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An overwhelming 85% majority of corporate customers will not implement a private or public cloud computing infrastructure in 2009 because of fears that cloud providers may not be able to adequately secure sensitive corporate data. That is a key result of the latest ITIC survey which polled C-level executives and IT managers at 300 corporations worldwide on IT Performance Trends.

The survey yielded several other surprising results on pivotal issues that can have a direct impact on daily network operations as well as long term strategic goals like lowering total cost of ownership (TCO), managing risk and achieving tangible return on investment (ROI). For example, initial responses and subsequent first person customer interviews indicated that IT managers are finding it difficult and challenging to track basic IT performance metrics. Among the most stunning revelations was that 48% of IT departments – nearly half — do not track security performance metrics. Only 43% of businesses have SLA metrics with clients that are discussed and updated yearly and 51% of organizations are unable to quantify the cost of an hour of unplanned downtime.

ITIC partnered with Stratus Technologies in Maynard, MA, a vendor specializing in high availability and fault tolerant hardware and software solutions, to compose the Web-based survey. ITIC conducted this blind, non-vendor and non-product specific survey which polled businesses on a wide range of IT performance-related trends. Besides cloud computing deployment trends and timetables, the survey also queried users on such topics as IT accountability for network performance metrics; the frequency of moderate and severe network outages; SLA agreements; how IT tracks performance metrics; how well IT and upper management collaborate and whether or not IT departments are able to quantify the hourly cost of downtime.

The Web-based survey consisted of multiple choice and essay questions. ITIC analysts also conducted two dozen first person customer interviews to obtain detailed anecdotal data. Respondents ranged from SMBs with 100 users to very large enterprises with over 100,000 end users. Industries represented: academic, advertising, aerospace, banking, communications, consumer products, defense, energy, finance, government, healthcare, insurance, IT services, legal, manufacturing, media and entertainment, telecommunications, transportation, and utilities. The respondents hailed from 19 countries; 85% were based in North America. None of the survey respondents received any remuneration for their participation.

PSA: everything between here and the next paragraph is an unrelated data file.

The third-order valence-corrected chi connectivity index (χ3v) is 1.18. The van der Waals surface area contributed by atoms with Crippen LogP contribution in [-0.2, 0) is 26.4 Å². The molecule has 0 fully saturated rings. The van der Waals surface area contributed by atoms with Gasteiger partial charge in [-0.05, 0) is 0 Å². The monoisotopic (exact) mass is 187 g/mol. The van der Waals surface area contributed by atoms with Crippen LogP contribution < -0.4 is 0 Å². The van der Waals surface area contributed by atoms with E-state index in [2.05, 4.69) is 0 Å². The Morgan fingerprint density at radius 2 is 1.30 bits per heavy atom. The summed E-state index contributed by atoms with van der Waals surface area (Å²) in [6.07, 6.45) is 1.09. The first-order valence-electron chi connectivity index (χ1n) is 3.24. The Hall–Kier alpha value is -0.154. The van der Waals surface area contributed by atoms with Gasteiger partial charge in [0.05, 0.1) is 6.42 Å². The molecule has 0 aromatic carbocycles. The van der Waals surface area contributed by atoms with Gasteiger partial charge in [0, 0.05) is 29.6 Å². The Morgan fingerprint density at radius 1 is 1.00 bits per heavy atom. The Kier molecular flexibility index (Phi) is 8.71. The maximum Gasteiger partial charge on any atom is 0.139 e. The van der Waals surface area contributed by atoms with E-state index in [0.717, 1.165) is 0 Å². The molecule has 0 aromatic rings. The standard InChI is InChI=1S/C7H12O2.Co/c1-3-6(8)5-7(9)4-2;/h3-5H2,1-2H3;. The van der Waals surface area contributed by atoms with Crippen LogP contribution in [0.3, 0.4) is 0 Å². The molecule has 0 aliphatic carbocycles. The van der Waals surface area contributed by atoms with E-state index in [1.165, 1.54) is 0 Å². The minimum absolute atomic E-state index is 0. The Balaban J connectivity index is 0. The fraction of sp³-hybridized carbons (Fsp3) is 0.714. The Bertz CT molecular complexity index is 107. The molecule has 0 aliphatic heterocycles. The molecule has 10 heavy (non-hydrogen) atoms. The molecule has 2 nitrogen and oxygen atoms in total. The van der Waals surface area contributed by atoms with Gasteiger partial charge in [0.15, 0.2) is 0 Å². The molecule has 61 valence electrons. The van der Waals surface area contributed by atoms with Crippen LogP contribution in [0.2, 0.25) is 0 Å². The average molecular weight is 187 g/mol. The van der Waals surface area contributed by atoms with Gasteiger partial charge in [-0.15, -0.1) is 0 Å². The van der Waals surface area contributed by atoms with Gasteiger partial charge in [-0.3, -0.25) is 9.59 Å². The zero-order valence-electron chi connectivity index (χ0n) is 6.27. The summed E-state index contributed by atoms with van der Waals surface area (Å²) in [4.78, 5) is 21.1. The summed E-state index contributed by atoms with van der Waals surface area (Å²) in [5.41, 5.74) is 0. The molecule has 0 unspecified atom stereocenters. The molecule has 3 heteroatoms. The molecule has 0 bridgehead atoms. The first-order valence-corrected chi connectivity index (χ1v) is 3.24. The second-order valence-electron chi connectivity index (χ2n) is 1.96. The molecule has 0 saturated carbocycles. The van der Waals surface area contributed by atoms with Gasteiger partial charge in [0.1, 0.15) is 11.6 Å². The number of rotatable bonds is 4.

Survey Highlights

The responses across a wide range of survey topics indicate that IT departments are overwhelming pragmatic; their chief focus is on keeping their networks up and running in the face of budget cuts and diminished staff and resources.

Among the other survey highlights:

  • Over four out of 10 organizations — 44% — indicate that management holds IT responsible for meeting defined performance metrics; 31% say that upper management only holds them accountable or voices displeasure when something goes awry and 19% of respondents say their companies do not have formally defined performance metrics.
  • On the subject of how businesses track performance, 28% of respondents indicated they do so by the amount of planned and unplanned downtime experienced by IT; another 24% measure performance according to a specific subset of IT operations and systems; 11% are reactive and monitor performance by the time it takes to recover following a service outage; an additional 11% are proactive, monitoring performance in a continuous, programmed fashion throughout the enterprise. Most alarming however is that more than a fifth of the firms represented – 21% – revealed that they don’t keep track of performance.
  • In another somewhat surprising disclosure, 46% of survey respondents do not have service level agreements (SLAs) in place compared to 43% who do; 11% of respondents were unsure. However, the ITIC survey responses showed that an overwhelming 84% majority of large enterprises with over 3,000 end users do have SLAs in place. However even in those businesses, collaboration and communication among C-level executives and IT departments is poor. Only 16% of survey respondents noted any regular, proactive communications between IT and upper management.